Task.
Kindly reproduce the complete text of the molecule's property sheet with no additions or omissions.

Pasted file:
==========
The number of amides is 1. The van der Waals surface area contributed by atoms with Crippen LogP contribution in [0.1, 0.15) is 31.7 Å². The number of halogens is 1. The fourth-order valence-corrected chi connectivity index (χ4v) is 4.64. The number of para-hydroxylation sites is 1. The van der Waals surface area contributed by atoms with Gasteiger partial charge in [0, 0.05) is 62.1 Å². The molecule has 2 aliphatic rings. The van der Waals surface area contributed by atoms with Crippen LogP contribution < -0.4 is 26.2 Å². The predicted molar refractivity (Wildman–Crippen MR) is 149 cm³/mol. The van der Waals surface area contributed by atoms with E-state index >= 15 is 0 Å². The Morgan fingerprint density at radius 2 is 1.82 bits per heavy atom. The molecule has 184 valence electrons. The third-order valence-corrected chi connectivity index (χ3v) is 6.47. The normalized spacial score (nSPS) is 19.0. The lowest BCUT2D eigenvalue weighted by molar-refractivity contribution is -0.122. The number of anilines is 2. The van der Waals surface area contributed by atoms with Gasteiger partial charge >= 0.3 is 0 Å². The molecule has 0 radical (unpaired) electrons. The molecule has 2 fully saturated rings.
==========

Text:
The number of amides is 1. The van der Waals surface area contributed by atoms with Crippen LogP contribution in [0.1, 0.15) is 31.7 Å². The number of halogens is 1. The fourth-order valence-corrected chi connectivity index (χ4v) is 4.64. The number of para-hydroxylation sites is 1. The van der Waals surface area contributed by atoms with Gasteiger partial charge in [0, 0.05) is 62.1 Å². The molecule has 2 aliphatic rings. The van der Waals surface area contributed by atoms with Crippen LogP contribution < -0.4 is 26.2 Å². The predicted molar refractivity (Wildman–Crippen MR) is 149 cm³/mol. The van der Waals surface area contributed by atoms with E-state index >= 15 is 0 Å². The Morgan fingerprint density at radius 2 is 1.82 bits per heavy atom. The molecule has 184 valence electrons. The third-order valence-corrected chi connectivity index (χ3v) is 6.47. The normalized spacial score (nSPS) is 19.0. The lowest BCUT2D eigenvalue weighted by molar-refractivity contribution is -0.122. The number of anilines is 2. The van der Waals surface area contributed by atoms with Gasteiger partial charge >= 0.3 is 0 Å². The molecule has 0 radical (unpaired) electrons. The molecule has 2 fully saturated rings.